Here's how it was written up on Sunday Times, 25th Sept 2011:
"Mr Choo, 33, who was the People’s Action Party’s candidate in Hougang in the May General Election, was criticised for being sexist when he made his maiden rally speech. During that speech, he recounted a meeting with an elderly Hougang resident who told him that choosing an MP is like choosing a wife.
‘If your wife is unable to cook, there’s no point. You must choose a wife who is able to look after you and do things for you,’ Mr Choo had said in recounting what the elderly man told him."
For his extremist perspective, Desmond Choo was nominated for the sexism Alamak Award by the Association of Women for Action and Research (Aware). It was not the kind of landslide victory he was looking forward to.
Yaw had a different problem, he liked women too much. The Workers' Party (WP) wasn't interested in the lurid rumour mongering, they didn't want to go there. The man didn't show up for the disciplinary meeting, he was booted out. Unlike U.S. Independent Counsel Kenneth Starr who didn't know when to quit when he went after Bill Clinton, he had to tell the whole wide world what the president did with a cigar.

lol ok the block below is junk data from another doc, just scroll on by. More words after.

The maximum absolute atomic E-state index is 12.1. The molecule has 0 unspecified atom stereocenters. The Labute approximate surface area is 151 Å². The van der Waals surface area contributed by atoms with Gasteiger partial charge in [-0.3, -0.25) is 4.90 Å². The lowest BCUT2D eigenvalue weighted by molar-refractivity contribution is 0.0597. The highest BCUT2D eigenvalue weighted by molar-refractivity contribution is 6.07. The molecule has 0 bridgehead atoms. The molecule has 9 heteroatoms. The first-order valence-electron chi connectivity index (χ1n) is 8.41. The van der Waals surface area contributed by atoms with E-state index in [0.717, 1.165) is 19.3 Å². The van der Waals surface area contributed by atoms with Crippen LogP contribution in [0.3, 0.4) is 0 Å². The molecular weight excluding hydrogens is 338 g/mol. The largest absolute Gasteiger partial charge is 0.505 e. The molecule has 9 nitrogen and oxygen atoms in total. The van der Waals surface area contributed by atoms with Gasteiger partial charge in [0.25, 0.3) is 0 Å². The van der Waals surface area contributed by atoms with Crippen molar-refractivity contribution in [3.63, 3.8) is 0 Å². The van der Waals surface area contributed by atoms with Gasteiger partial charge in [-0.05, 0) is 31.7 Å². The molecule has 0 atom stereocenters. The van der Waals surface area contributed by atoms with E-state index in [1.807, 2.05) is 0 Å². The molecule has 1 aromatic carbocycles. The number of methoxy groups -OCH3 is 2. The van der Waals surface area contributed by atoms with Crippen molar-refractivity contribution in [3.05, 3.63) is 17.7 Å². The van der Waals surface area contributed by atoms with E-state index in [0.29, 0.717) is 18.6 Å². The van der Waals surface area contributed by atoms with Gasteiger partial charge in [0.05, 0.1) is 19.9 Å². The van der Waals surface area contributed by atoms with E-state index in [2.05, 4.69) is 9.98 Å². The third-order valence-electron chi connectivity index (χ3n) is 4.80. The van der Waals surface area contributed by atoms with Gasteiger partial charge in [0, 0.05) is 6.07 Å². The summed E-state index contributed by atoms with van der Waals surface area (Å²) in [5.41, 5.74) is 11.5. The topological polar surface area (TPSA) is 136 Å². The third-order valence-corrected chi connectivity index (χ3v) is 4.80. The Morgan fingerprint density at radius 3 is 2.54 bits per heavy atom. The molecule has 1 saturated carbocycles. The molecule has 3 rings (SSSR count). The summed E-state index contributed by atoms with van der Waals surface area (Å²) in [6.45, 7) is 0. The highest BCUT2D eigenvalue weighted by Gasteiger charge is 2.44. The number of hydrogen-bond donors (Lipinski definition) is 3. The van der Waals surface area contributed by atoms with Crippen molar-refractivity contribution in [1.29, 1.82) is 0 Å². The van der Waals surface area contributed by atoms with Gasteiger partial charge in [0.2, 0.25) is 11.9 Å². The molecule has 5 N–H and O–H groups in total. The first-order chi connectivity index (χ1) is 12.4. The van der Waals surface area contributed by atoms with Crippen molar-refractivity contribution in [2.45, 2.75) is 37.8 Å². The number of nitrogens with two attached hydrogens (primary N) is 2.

PM Lee thinks different, he wants WP to give a "full and proper account" of Yaw's personal indiscretions. Probably will provide more distraction from the embarrassing revelations at the COI hearings. But the kind of folk addicted to such tabloid sleaze will probably start asking why Lee Kuan Yew married in secret while studying at Cambridge. His wife even put the ring on a chain, instead of on the fourth finger of her left hand.
Nah, this by-election is not about one guy's marriage. As a matter of fact, husband and wife are reported to be travelling in Vietnam. For all we know, they are on their second honeymoon. This Hougang event may well turn out to be a referendum, a report card on how the citizens feel about the transport meltdown, housing affordability, foreigner divide, and income gap. One year has come and gone, millions in bonuses have been paid out to the ministers, and yet "much work remains ahead to translate good policies and programmes into actions on the ground, and to deliver the results that we all look forward to" (PM's own words).